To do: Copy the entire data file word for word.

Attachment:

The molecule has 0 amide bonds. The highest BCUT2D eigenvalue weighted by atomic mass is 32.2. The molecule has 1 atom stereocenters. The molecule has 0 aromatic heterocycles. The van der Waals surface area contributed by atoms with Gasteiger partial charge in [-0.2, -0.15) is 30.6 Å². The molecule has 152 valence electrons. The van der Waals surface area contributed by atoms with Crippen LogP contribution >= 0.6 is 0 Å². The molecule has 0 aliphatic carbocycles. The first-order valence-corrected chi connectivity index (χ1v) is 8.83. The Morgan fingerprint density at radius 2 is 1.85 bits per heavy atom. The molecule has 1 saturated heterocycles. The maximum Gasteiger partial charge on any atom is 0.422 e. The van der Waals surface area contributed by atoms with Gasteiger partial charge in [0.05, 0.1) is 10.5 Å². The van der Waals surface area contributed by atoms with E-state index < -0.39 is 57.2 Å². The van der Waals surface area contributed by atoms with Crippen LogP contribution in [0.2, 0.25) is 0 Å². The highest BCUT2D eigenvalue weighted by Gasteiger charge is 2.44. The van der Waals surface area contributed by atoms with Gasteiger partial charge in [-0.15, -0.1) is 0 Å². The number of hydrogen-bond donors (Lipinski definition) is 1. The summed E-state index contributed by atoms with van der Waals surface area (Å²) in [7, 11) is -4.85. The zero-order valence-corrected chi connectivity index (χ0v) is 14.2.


The molecule has 0 amide bonds. The highest BCUT2D eigenvalue weighted by atomic mass is 32.2. The molecule has 1 atom stereocenters. The molecule has 0 aromatic heterocycles. The van der Waals surface area contributed by atoms with Gasteiger partial charge in [-0.2, -0.15) is 30.6 Å². The molecule has 152 valence electrons. The van der Waals surface area contributed by atoms with Crippen LogP contribution >= 0.6 is 0 Å². The molecule has 0 aliphatic carbocycles. The first-order valence-corrected chi connectivity index (χ1v) is 8.83. The Morgan fingerprint density at radius 2 is 1.85 bits per heavy atom. The molecule has 1 saturated heterocycles. The maximum Gasteiger partial charge on any atom is 0.422 e. The van der Waals surface area contributed by atoms with Gasteiger partial charge in [0.05, 0.1) is 10.5 Å². The van der Waals surface area contributed by atoms with E-state index < -0.39 is 57.2 Å². The van der Waals surface area contributed by atoms with Crippen LogP contribution in [0.2, 0.25) is 0 Å². The highest BCUT2D eigenvalue weighted by Gasteiger charge is 2.44. The van der Waals surface area contributed by atoms with Gasteiger partial charge in [-0.15, -0.1) is 0 Å². The number of hydrogen-bond donors (Lipinski definition) is 1. The summed E-state index contributed by atoms with van der Waals surface area (Å²) in [7, 11) is -4.85. The zero-order valence-corrected chi connectivity index (χ0v) is 14.2.